Studio Ghibli films really do a great job with expressing emotion and the trials and tribulations that young people go through. Whisper of the Heart is no different.
A chance encounter with a mysterious cat sends Shizuku, a quiet schoolgirl, on a quest for her true talent. Challenged by Seiji, a boy determined to follow his dreams, and enchanted by The Baron, a magical cat figurine who helps her listen to the whispers of her heart, Shizuku embarks on curious adventures beyond the boundaries of her imagination.
While I know people consider this film one of Miyazaki's best stories, it does fade a bit in the middle. Building up Shizuku's character to the point where she's fragile and pretty much on the edge of her life, takes some time. You don't truly get the beef of this film until about the hour and a half mark. Of course, you can look at it two ways. It might have been on purpose or the story really was a bit lost somewhere. For me, I feel like the trip with Shizuku is a worthwhile one and on purpose. Miyazaki, much like the Baron's statue, has carefully crafted Shizuku's character into a girl that is trying to truly figure out what she wants to do with her life. Anyone who has turned 13 before (hopefully everyone reading this) knows what it feels like when your body is changing and you're starting that confusing journey of where you want to end up after school; or even if you want to go to school. Chemicals are changing, life is getting hectic and it's tough. Miyazaki does a great job crafting this emotional package with his main character.
Having said that, the film really isn't as 'magical' as say a Kiki's Delivery Service or Spirited Away. This story is certainly more grounded despite the appearance of the Baron towards the end of the film. That might be the reason why this probably didn't speak to me as well as the other films. First, I'm not a girl. Second, it's been a long time since I've been a teenager, so relating to the main character is difficult. I can see how this would work for a young lady, who is in the same exact spot as Shizuku. I have three daughters and the oldest is starting to go through the exact same emotional changes as Miyazaki's main character. She's filtering through what she wants to focus on in life and it's important for her, if not vital. She loved this film.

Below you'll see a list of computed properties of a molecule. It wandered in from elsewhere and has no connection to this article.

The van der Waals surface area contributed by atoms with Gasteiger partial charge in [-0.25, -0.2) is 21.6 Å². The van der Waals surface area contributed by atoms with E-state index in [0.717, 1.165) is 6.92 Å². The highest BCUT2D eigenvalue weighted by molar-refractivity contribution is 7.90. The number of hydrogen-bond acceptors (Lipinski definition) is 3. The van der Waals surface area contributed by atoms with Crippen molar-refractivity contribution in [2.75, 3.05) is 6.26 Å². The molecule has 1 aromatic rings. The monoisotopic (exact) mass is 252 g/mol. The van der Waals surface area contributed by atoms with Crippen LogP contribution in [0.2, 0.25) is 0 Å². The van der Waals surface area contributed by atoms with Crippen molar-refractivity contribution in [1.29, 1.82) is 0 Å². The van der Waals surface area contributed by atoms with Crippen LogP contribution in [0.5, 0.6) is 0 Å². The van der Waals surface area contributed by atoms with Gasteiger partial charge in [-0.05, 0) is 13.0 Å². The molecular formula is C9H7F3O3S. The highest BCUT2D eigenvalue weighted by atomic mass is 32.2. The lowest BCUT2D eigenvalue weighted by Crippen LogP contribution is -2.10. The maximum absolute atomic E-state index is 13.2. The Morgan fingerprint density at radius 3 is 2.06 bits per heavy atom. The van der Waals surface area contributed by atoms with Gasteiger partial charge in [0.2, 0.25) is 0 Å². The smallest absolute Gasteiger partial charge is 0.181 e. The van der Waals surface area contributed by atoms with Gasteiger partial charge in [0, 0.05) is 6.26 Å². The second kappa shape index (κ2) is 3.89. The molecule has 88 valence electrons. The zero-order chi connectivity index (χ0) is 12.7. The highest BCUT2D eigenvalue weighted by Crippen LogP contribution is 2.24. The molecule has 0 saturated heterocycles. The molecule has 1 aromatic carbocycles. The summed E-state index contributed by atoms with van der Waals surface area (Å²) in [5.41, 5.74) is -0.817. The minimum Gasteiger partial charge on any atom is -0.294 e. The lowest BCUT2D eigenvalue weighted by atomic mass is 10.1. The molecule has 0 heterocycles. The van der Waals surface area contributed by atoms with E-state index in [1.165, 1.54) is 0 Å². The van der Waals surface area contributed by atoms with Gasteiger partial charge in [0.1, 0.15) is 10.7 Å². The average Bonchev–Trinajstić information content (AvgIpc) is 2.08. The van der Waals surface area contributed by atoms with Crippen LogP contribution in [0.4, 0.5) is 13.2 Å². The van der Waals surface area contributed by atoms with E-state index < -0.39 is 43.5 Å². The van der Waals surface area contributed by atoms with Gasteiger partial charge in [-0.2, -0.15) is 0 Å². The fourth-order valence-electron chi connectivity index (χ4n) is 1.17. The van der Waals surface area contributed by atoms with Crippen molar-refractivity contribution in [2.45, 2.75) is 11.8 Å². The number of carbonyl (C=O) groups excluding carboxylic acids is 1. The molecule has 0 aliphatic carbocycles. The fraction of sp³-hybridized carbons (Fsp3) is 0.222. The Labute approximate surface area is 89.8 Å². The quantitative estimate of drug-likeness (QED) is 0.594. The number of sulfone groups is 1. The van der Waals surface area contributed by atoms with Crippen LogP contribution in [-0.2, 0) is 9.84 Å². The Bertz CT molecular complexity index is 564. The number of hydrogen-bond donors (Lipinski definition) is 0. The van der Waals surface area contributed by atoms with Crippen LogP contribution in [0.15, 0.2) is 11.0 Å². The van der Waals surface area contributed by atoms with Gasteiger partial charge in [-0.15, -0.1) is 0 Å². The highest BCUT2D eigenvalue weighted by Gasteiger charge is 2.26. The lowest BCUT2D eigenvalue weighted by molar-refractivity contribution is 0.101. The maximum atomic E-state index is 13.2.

Anyway, the film, while it does drag in the middle, is pretty darn good. If you like Miyazaki movies then you should check it out. It's definitely worth a go.
On the Blu-ray side of this release, Disney and Ghibli did a fantastic job with cleaning this film up and transferring it to HD. There are occasions where the film gets a little grainy, but for the most part the transfer was very solid. Ponyo is still the yardstick for HD movies from Miyazaki, and Whisper of the Heart came close. The colors in the animation were quite vivid, with solid focuses on heavy reds and yellows. Again, this is a very solid HD transfer of the film and one of the better animated transfers I've seen that doesn't have 'Platinum Edition' attached to it.
As for the audio, you get both the English and Japanese audio coming in at 5.1 DTS-HD. So, for all you subtitle loving folks, you get the same quality from both languages. The aspect ratio of the film comes in at 1.85:10.
Finally, the features are okay, and enough for this release. Here's what you should expect:
- Four Masterpieces of Naohisa Inoue
- Original Japanese Storyboards
- Behind the Microphone
- Trailers and TV spots
While I've never been a huge fan of storyboards, the featurette o Naohisa Inoue is amazing. The Behind the Microphone is pretty good too, as you see some of the voice talent behind the American release. Not a bad set of features for Whisper of the Heart's HD debut.